Chief Instagram Officers

InstagramLast year I wanted to involve my students in sharing the learning taking place in my classroom. I decided to try this by creating a rotating “executive office” I dubbed the Chief Tweeting Officer (CTO) for each class. After recognizing (and giving in to) the growing popularity of Instagram, I decided to add another executive office this year, our Chief Instagram Officer (CIO). (So you know, I also have a Chief Operating Officer (COO), a Chief Distributions Officer (CDO), and a Chief Sustainability Officer (CSO) on my rotating executive staff. I serve as the CEO.)

Our class Surface tablet is still designated for use by our CTO. Instead of having both social media executives share the tablet, the Chief Instagram Officer uses my iPad 2. I wasn’t completely comfortable with this idea at first. I use my iPad quite a bit, and it syncs with all my email accounts, my Evernote, my Google Drive, and all my personal social media accounts. I love and trust my students, but I’m not sure I want them to have that much access to my information.

My solution to this problem is to lock the iPad to just the Instagram app using Guided Access. I love the way the Guided Access works because I can “gray out” any area on the app that I don’t want students to use. So far it is working pretty well. I introduced the role by talking about the need to share our story of learning over the course of the year. We discussed how pictures help tell stories and what types of things we could capture and share about our learning. We also discussed the things we shouldn’t share and talked about the need to represent ourselves, our class, and our school honestly and respectfully. I’m sure we’ll continue those discussions all year. You can check out the stream here.

I’m not sure if there are other middle-level classes using Instagram, but I’m hoping we’ll find a few to connect with and follow. I’m interested to see how the role will develop as the year goes and see what my students decide to share. I’m already finding it interesting and informative to see the pictures the boys capture and to read the captions they write. I’m learning much about their perspectives.

Here are a few of my favorite images so far:


One logistical thing I changed from last year is that my officers serve for a full week at a time this year instead of changing daily. This gives the students more time to grow comfortable in the role and to become more adept at using the tool to share our learning.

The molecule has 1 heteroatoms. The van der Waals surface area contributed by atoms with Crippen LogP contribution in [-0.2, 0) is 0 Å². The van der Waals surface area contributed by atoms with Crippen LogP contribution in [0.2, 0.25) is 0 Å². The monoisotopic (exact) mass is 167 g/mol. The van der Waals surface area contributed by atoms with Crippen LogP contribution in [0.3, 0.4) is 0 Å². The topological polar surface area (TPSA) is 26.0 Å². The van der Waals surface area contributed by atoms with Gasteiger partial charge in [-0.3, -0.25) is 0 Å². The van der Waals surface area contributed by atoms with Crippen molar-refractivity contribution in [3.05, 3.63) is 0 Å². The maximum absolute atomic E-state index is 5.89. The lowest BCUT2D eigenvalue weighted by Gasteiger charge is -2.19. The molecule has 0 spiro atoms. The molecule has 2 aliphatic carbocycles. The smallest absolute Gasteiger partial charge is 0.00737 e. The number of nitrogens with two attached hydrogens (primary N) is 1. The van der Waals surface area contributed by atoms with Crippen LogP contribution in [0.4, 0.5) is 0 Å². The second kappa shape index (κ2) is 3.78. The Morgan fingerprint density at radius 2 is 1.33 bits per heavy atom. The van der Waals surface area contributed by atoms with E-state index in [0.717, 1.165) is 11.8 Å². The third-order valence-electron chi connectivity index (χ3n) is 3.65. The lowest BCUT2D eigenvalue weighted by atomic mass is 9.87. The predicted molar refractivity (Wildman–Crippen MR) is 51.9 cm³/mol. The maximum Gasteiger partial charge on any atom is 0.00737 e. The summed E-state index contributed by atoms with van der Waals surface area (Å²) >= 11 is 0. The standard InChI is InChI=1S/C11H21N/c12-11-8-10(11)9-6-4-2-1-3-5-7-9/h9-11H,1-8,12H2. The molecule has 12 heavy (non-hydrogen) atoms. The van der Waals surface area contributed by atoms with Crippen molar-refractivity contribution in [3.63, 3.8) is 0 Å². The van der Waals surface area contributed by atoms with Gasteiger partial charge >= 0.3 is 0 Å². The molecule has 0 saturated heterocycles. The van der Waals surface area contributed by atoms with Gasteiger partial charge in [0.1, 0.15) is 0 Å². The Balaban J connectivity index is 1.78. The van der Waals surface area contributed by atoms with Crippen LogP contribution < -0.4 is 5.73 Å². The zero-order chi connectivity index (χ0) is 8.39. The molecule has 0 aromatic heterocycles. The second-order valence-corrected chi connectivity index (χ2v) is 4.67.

So what do you think? What questions or feedback do you have about the idea? I’d love to read your thoughts. If you are an educator, we’d love to connect with you or your class. You can find us sharing online here or here.

5 thoughts on “Chief Instagram Officers”

  1. Hey Pal,

    First, this rules.

    Second, do you have any trouble with who can and cannot be photographed?

    I would worry that a picture of the wrong kid would get taken and posted to the web, causing legal drama!

    Rock on,

    1. Thanks, Bill. In all honesty, I haven’t had trouble with students not being able to be photographed. My school is pretty active on social media and sharing photos of our students online is a part of our school culture. (A waiver may be in the enrollment contract. I’m not sure.) If a parent doesn’t want photos to be taken of their child, they probably won’t choose to be at our school. After all, we are an independent school and there are many school options in my area.

      Nevertheless, my students and I do discuss the importance of having someone’s permission before taking their picture. If a student says, “I don’t want to be photographed,” we honor that request. (It doesn’t happen often.)

  2. I’m so glad Bill Ferriter led me to your blog and this posting! I just started using Instagram and Twitter with my classroom this year (9th and 11th grade English). I have told my students that this is a “Grand Experiment” and have laid out why I believe having class social media accounts can benefit our learning. We also brainstormed ideas about this during the first week. (see Insta feed for that)

    In reply to Bill’s question, I sent home a letter to parents and students explaining my choice to use social media and requesting permissions from both parents and students around images and attribution of work (see link below).

    I love the idea of having a “Chief Instagram Officer” and will have to look into the lock features on the iPad. I recently turned my personal iPad into a “class iPad” by re-connecting mail accounts to our class Yahoo address (connected to our Flickr acct, which is linked to our FB, Insta, and Twitter). I signed in under class accounts with all social media, and deleted personal text message data from messenger. But until I replace that iPad with another personal one, this does present some cross-over in accounts that I’m not totally loving. Your solution is perfect.

    Here’s my question: Have you found many middle level classrooms to interact with? In my searching, I’ve found a plethora of connected elementary classrooms, but very few secondary.

    Thanks for sharing! (Parent Permissions)

    1. Thanks for reading and for sharing your ideas, Brianna. I haven’t spent much time looking for other classes yet. I just haven’t found the time, but I’m okay with growing our use and connections slowly. I did just go in and follow your class account so perhaps we can learn together. I’ll also add your class Twitter to our list of “follows” when I get back to school tomorrow. Thanks again for stopping by!

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